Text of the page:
Little did I know when I woke up hung over and in a fog, Wednesday, May 27, 1987, what this day would hold for me. What I did know is that it would not be a normal day, nor a comfortable day. I could not have known, foreseen, or imagined how important this day would end up being in my life. The challenge for me was that I had an appointment with a counselor who was going to evaluate me on behalf of the New York State Department of Transportation’s “Drinking and Driving” program to determine if I fit their profile of an alcoholic.
My task was to see to it that I did not meet their criteria for an alcoholic, by any means necessary. You see, I knew I had a drinking problem, but I could not let someone else tell me this. I had been defending myself against these allegations for a few years, mainly from my family. I had to be right, and being right meant I had to lie. And on this day, I had to convince a professional that I was simply a recreational user, so I needed to put my best foot forward.
I was well aware of this 9 am appointment in advance. I made the appointment myself, and my family took it upon themselves to remind me of it. They also warned me that going out to the bar after work that night (like I did every night) was not a good idea. I begged to differ. So I went out as I usually did; and to this day, I could not tell you what I did, how much I drank, or who I was with that night. I believe I must have blacked out very early.
I was mandated to the New York State “Drinking and Driving” program due to a DUI I had been convicted of roughly six months prior. At the time of my arrest, I was 20 years old, not of legal age to drink in New York. I had to go to a special class one day per week for 10 weeks to learn about the dangers of drinking and driving. Part of the curriculum of this class was a psychological test that was designed to determine the potential for alcoholism. The questions on this test seemed very normal to me, so I did my best to answer them as a “non-alcoholic” would answer.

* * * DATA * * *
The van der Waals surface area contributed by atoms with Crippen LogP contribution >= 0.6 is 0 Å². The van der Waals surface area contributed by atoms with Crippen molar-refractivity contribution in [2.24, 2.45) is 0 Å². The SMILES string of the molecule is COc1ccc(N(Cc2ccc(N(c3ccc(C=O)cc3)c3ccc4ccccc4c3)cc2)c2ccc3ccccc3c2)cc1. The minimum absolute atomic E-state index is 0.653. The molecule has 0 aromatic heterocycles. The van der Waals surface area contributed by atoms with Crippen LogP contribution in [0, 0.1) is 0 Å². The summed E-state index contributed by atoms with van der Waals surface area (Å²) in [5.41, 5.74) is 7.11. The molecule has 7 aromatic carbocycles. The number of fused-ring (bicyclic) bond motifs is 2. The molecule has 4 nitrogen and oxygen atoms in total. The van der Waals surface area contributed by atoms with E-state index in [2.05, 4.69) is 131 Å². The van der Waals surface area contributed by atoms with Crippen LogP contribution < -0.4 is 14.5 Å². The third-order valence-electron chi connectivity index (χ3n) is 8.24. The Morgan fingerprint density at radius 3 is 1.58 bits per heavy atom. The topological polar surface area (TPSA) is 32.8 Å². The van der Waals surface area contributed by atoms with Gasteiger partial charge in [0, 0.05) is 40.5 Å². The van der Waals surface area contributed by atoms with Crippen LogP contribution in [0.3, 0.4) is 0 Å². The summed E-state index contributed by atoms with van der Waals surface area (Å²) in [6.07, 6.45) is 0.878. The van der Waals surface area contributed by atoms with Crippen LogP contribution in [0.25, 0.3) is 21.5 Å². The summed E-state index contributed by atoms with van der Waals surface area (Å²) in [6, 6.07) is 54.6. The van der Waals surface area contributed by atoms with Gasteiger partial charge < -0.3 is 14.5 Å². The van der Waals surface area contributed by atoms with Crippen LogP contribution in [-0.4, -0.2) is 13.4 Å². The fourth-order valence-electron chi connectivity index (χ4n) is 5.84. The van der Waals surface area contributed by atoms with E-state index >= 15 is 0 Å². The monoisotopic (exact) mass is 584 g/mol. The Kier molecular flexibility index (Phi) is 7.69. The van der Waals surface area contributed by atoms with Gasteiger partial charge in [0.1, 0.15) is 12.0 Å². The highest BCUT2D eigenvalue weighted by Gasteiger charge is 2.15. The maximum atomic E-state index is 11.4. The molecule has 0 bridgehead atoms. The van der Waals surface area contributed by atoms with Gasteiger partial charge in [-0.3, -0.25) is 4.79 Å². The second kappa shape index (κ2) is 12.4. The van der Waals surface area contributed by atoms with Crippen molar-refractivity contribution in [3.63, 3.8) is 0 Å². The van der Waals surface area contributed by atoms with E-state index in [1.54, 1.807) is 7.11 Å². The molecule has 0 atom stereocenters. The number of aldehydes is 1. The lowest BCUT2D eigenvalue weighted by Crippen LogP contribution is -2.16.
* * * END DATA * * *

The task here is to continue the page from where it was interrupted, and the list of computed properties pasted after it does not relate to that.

Feeling pretty good about my ability to get over on the system, I was shocked and angered to find out I did not “pass” this test. I was told that I was at high risk for alcoholism based upon some of my answers. One of the answers that I got “wrong” was to the following question: Do you have night sweats? Well, I am a smart guy and I know that everyone sweats, so I answered yes. Now, apparently this was a trick question…. How in hell did they know that I would wake up in the morning and there would be a soaking wet imprint of me on my sheets? Apparently not everyone sweats profusely at night! Who knew?
So now here it is, the morning of this looming appointment. I am hung over. My parents (who are not drinkers) are shocked that I would take such little care of myself prior to this appointment. On this night, they had been waiting for me to get home, as they sometimes did, most likely in fear that I would not make it home. This night was much like the rest; I staggered through the door sometime around 4:30 am. I do not recall what, if any, interaction took place at that time. After getting about three hours of sleep, my parents awoke me to get ready for my appointment.
My father drove me to the place where I was to have my session, probably because they wanted to make sure I went through with it, but also because I was likely still intoxicated from the night I had just spent drinking. There was also a “higher” reason for him to be there, which will be revealed to you shortly.
I remember what happened next as if it happened just this morning. The details are surprisingly sharp in my mind even though it is almost 26 years later. I walked up to the receptions area and announced who I was and who I was there to see. The receptionist looked through the appointment book and turned a few pages. She asked me again who I was there to see and what my name was. She asked me to wait there for a minute while she checked with the counselor. When the receptionist returned, she stated very bluntly that the reason she did not have me on her list for that day was because my appointment was scheduled a week prior. I had missed my scheduled appointment!